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  1. #21
    Mark Feldstein's Avatar
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    Quote Originally Posted by jp498 View Post
    If you need something forgiving, don't be using slide film.

    And Chan Tran added" "But if it was say Ektar 100 or a 100 ISO color negative film then it's actually worst because color negative film has no tolerance for underexposure."

    Actually, I beg to differ with both statements.
    Forgiving or not, e-6 films have a fairly wide exposure latitude that can be realized through correct processing, i.e., pushing and pulling the film. When exposures errors are made that can't be corrected completely in the procesing, in urgent situations, dupes can be made on Ektachrome Duplication film to increase and decrease contrast, boost some (though not much) detail in shadows while holding the highlights areas during processing of that film, and a couple of other helpful tricks.

    This usually isn't such a big deal if the entire roll suffered the same maladies. The problem is compounded when you have a whole roll of various subjects that's been misexposed. Then once you find your set up for correcting one frame, you have to find it with just about all of them and that's a real time-consuming process altough doable.

    As to Color stock, it's very versatile stuff. As I said earlier, a good printer should be able to get excellent print quality from a negative that's under or over exposed four stops either way. Ask someone in a professional grade color processing lab. In fact, most pros shoot C-41 film at least one full stop over to get better color saturation, and I sometimes go 1 1/2 stops over shooting agriculture products. That's used to be particularly true of Vericolor S (exposed at 80-100 instead of 160ISO) and others. But you should experiment and match your processing (or lab) to the film and use their recommendations as well.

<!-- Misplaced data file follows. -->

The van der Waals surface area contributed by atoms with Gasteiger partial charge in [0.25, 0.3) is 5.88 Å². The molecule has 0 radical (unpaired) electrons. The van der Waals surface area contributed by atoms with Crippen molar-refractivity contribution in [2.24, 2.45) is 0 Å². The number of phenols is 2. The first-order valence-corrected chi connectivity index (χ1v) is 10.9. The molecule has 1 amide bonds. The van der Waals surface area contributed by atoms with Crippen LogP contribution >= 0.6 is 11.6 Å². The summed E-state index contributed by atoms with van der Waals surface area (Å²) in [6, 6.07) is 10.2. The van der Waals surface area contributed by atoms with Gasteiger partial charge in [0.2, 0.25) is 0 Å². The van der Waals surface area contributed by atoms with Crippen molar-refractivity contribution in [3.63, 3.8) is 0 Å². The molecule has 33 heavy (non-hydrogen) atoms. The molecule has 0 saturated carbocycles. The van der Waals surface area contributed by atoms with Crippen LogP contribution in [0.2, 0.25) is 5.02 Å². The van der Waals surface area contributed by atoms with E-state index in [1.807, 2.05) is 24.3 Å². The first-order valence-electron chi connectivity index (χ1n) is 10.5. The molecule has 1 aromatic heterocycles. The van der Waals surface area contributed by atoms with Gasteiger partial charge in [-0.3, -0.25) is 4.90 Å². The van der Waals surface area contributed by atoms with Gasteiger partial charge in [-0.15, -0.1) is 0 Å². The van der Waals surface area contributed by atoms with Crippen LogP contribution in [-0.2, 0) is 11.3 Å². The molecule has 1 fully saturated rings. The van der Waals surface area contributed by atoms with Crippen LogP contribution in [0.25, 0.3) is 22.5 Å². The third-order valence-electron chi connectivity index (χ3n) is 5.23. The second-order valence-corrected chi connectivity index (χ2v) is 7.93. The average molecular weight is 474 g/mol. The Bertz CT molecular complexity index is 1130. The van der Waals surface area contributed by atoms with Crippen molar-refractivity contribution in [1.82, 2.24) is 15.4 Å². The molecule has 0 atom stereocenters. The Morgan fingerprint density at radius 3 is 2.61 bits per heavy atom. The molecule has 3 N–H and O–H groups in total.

Mark
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    Without guys like John Coltrane, Count Basie and Duke Ellington, life....would be meaningless.

  2. #22
    Mark Feldstein's Avatar
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    Quote Originally Posted by jp498 View Post
    If you need something forgiving, don't be using slide film.

    And Chan Tran added" "But if it was say Ektar 100 or a 100 ISO color negative film then it's actually worst because color negative film has no tolerance for underexposure."

    Actually, I beg to differ with both statements.
    Forgiving or not, e-6 films have a fairly wide exposure latitude that can be realized through correct processing, i.e., pushing and pulling the film. When exposures errors are made that can't be corrected completely in the procesing, in urgent situations, dupes can be made on Ektachrome Duplication film to increase and decrease contrast, boost some (though not much) detail in shadows while holding the highlights areas during processing of that film, and a couple of other helpful tricks.

    This usually isn't such a big deal if the entire roll suffered the same maladies. The problem is compounded when you have a whole roll of various subjects that's been misexposed. Then once you find your set up for correcting one frame, you have to find it with just about all of them and that's a real time-consuming process altough doable.

    As to Color stock, it's very versatile stuff. As I said earlier, a good printer should be able to get excellent print quality from a negative that's under or over exposed four stops either way. Ask someone in a professional grade color processing lab. In fact, most pros shoot C-41 film at least one full stop over to get better color saturation, and I sometimes go 1 1/2 stops over shooting agriculture products. That's used to be particularly true of Vericolor S (exposed at 80-100 instead of 160ISO) and others. But you should experiment and match your processing (or lab) to the film and use their recommendations as well.
    Mark
    _________________________________
    Without guys like John Coltrane, Count Basie and Duke Ellington, life....would be meaningless.

  3. #23

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    Quote Originally Posted by Mark Feldstein View Post
    Quote Originally Posted by jp498 View Post
    If you need something forgiving, don't be using slide film.

    And Chan Tran added" "But if it was say Ektar 100 or a 100 ISO color negative film then it's actually worst because color negative film has no tolerance for underexposure."

    Actually, I beg to differ with both statements.